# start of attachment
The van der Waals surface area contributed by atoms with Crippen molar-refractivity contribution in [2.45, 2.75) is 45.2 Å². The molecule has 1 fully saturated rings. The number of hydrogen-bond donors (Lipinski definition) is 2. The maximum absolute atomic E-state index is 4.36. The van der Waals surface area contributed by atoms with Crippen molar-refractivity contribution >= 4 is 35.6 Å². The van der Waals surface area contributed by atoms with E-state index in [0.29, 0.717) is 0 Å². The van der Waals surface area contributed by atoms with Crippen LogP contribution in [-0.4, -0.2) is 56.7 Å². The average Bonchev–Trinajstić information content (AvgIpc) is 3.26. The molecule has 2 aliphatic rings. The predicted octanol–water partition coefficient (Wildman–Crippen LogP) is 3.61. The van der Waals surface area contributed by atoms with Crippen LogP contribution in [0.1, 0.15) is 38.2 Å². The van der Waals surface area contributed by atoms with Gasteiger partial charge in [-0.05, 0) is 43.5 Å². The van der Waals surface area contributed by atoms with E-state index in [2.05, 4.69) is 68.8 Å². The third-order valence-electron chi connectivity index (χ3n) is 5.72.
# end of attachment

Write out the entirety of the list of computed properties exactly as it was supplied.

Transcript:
The van der Waals surface area contributed by atoms with Crippen molar-refractivity contribution in [2.45, 2.75) is 45.2 Å². The molecule has 1 fully saturated rings. The number of hydrogen-bond donors (Lipinski definition) is 2. The maximum absolute atomic E-state index is 4.36. The van der Waals surface area contributed by atoms with Crippen molar-refractivity contribution >= 4 is 35.6 Å². The van der Waals surface area contributed by atoms with E-state index in [0.29, 0.717) is 0 Å². The van der Waals surface area contributed by atoms with Crippen LogP contribution in [-0.4, -0.2) is 56.7 Å². The average Bonchev–Trinajstić information content (AvgIpc) is 3.26. The molecule has 2 aliphatic rings. The predicted octanol–water partition coefficient (Wildman–Crippen LogP) is 3.61. The van der Waals surface area contributed by atoms with Crippen LogP contribution in [0.1, 0.15) is 38.2 Å². The van der Waals surface area contributed by atoms with Gasteiger partial charge in [-0.05, 0) is 43.5 Å². The van der Waals surface area contributed by atoms with E-state index in [2.05, 4.69) is 68.8 Å². The third-order valence-electron chi connectivity index (χ3n) is 5.72.